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Funerary Altar of Petronia Musa

Roman art


This four-sided sculpture has protruding moulding at the top and bottom. The front is decorated with a portrait bust of the deceased set into a seashell. On the sides, there is an eleven-string cithara, on the left, and a four-string lyre, on the right. The funerary inscription is inscribed in Greek above and below the shell, while the name of the deceased, Petronia Musa, is carved in Latin on the base. The description given in the funerary commemoration suggests that she was a poet or a musician, and in any case a person of high rank.

The sculpture was recorded in the Villa Borghese in 1650 by Manilli, who wrote that it was on one of the lanes next to the Palazzina. It was in its current location in 1832.


Object details

Inventory
VILa
Location
Date
c. 110-140 A.D.
Classification
Medium
Luni marble
Dimensions
height 94 cm; width 92 cm; depth 56 cm; letter height Greek 1.5-1.2 cm; letter height Latin 3.5 cm
Provenance

Borghese Collection, cited for the first time in the Villa in 1650 on one of the lanes next to the Palazzina (Manilli 1650, p. 127); Inventario Fidecommissario Borghese, 1833, C., p. 43, no. 28. Purchased by the Italian State, 1902.

Inscriptions

Iscrizione superiore:

ΤΗΝ ΚΥΑΝΩΠΙΝ ΜΟΥΣΑΝ ΑΗΔΟΝΑ ΤΗΝ ΜΕΛΙΓΗΡΥΝ

ΛΕΙΤΟΣ ΟΔ ΕΞΑΠΙΝΗΣ ΤΥΝΒΟΣ ΑΝΑΥΔΟΝ ΕΧΕΙ

ΚΑΙ ΚΕΙΤΑΙ ΛΙΘΟΣ ΩΣ Η ΠΑΝΣΟΦΟΣ Η ΠΕΡΙΒΩΤΟΣ

ΜΟΥΣΑ ΚΑΛΗ ΚΟΥΦΗ ΣΟΙ ΚΟΝΙΣ ΗΔΕ ΠΕΛΟΙ

Iscrizione inferiore:

ΤΙΣ ΜΟΥ ΤΗΝ ΣΕΙΡΗΝΑ ΚΑΚΟΣ ΚΑΚΟΣ ΗΡΠΑΣΕ ΔΑΙΜΩΝ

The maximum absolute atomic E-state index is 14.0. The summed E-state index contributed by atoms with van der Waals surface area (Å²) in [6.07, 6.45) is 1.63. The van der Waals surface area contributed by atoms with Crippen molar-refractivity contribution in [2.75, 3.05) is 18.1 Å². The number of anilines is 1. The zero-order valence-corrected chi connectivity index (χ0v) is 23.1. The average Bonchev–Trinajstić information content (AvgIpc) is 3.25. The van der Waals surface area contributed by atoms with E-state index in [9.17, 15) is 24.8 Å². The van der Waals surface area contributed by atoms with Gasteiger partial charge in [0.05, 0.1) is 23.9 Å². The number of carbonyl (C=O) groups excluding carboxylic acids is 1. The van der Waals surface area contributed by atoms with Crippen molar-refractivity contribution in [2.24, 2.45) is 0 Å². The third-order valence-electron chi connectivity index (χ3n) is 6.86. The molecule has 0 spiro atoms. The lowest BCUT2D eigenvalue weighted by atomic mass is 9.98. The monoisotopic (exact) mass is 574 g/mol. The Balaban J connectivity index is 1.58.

ΤΙΣ ΜΟΥ ΤΗΝ ΓΛΥΚΕΡΗΝ ΗΡΠΑΣΕ ΑΗΔΟΝΙΔΑ

ΝΥΚΤΙ ΜΙΗ ΨΥΧΡΑΙΣΙΝ ΑΦΑΡ ΣΤΑΓΟΝΕΣΣΙ ΛΥΘΕΙΣΑ

ΩΛΕΟ ΜΟΥΣΑ ΕΤΑΚΗ Δ ΟΜΜΑΤ ΕΚΕΙΝΑ ΣΕΟ

ΚΑΙ ΣΤΟΜΑ ΠΕΦΡΑΚΤΑΙΤΟ ΧΡΥΣΕΟΝ ΟΥΔΕΝ ΕΤ ΕΝ ΣΟΙ

ΛΕΙΨΑΝΟΝ ΟΥ ΚΑΛΟΥΣ ΟΥ ΣΟΦΙΗΣ ΠΕΛΕΤΑΙ

ΕΡΡΕΤΑΙ ΜΕΡΜΗΡΑΙ, ΘΥΜΑΛΓΕΕΣ ΑΜΜΟΡΟΙ ΕΣΘΛΗΣ

ΕΛΠΙΔΟΣ ΑΝΘΡΩΠΟΙ ΠΑΝΤΑ Δ ΑΔΗΛΑ ΤΥΧΗΣ

Conservation and Diagnostic
  • 1994-95 Paola Mastropasqua

Commentary

This sculpture was recorded in 1650 by Manilli on one of the lanes next to the Palazzina, serving as a base for a statue of Ceres that was ‘larger than life size, in white marble with clothing in black marble’ (p. 127). The statue was the running Isis now in Room VII (inv. CCIX). Montelatici confirmed the arrangement in 1700 (pp. 44–46). In 1832, Nibby recorded the funerary altar in its current location in the Salone, used as a base for a statue ‘wearing a stole and a veil’, which would have been the portrait of Salonina that still stands on the altar today (pp. 46–49, no. 9).

This four-sided altar has moulding composed, at the top, of a listel, a cyma recta and a second listel, and, at the bottom, a listel, an astragal and a cyma reversa. The sides are decorated with reliefs of an eleven-string cithara, on the left, and a four-string lyre, on the right. On the front, which Nibby described as ‘decorated with two colonettes’ that are no longer present, there is a portrait bust of the deceased set into a seashell. The funerary epitaph is written in Greek couplets and carved above and below the shell. The name of the deceased, Petronia Musa, is carved in Latin on the base.

 

The six-line upper inscription, carved on the moulding, reads:

ΤΗΝ ΚΥΑΝΩΠΙΝ ΜΟΥΣΑΝ ΑΗΔΟΝΑ ΤΗΝ ΜΕΛΙΓΗΡΥΝ

  ΛΕΙΤΟΣ ΟΔ ΕΞΑΠΙΝΗΣ ΤΥΝΒΟΣ ΑΝΑΥΔΟΝ ΕΧΕΙ

ΚΑΙ ΚΕΙΤΑΙ ΛΙΘΟΣ ΩΣ Η ΠΑΝΣΟΦΟΣ Η ΠΕΡΙΒΩΤΟΣ

ΜΟΥΣΑ ΚΑΛΗ ΚΟΥΦΗ ΣΟΙ ΚΟΝΙΣ ΗΔΕ ΠΕΛΟΙ

 

The lower one has eight lines:

ΤΙΣ ΜΟΥ ΤΗΝ ΣΕΙΡΗΝΑ ΚΑΚΟΣ ΚΑΚΟΣ ΗΡΠΑΣΕ ΔΑΙΜΩΝ

ΤΙΣ ΜΟΥ ΤΗΝ ΓΛΥΚΕΡΗΝ ΗΡΠΑΣΕ ΑΗΔΟΝΙΔΑ

ΝΥΚΤΙ ΜΙΗ ΨΥΧΡΑΙΣΙΝ ΑΦΑΡ ΣΤΑΓΟΝΕΣΣΙ ΛΥΘΕΙΣΑ

ΩΛΕΟ ΜΟΥΣΑ ΕΤΑΚΗ Δ ΟΜΜΑΤ ΕΚΕΙΝΑ ΣΕΟ

ΚΑΙ ΣΤΟΜΑ ΠΕΦΡΑΚΤΑΙΤΟ ΧΡΥΣΕΟΝ ΟΥΔΕΝ ΕΤ ΕΝ ΣΟΙ

ΛΕΙΨΑΝΟΝ ΟΥ ΚΑΛΟΥΣ ΟΥ ΣΟΦΙΗΣ ΠΕΛΕΤΑΙ

ΕΡΡΕΤΑΙ ΜΕΡΜΗΡΑΙ, ΘΥΜΑΛΓΕΕΣ ΑΜΜΟΡΟΙ ΕΣΘΛΗΣ

ΕΛΠΙΔΟΣ ΑΝΘΡΩΠΟΙ ΠΑΝΤΑ Δ ΑΔΗΛΑ ΤΥΧΗΣ

 

‘This simple monument suddenly silences

The Muse with the dark eyes, the nightingale with the honeyed voice

And the learned, famous, beautiful Muse

lies like stone; may the earth be light for you.’

 

‘What evil demon carried away my good siren?

Who carried away my sweet nightingale?

Wasted away in a flash in a night of icy tears

You are lost, O Muse, your eyes have wasted away

Your golden mouth is closed and all the

beauty and wisdom in you is gone.

Be damned dark sorrows, men are devoid of real hope

All the events of destiny are concealed.’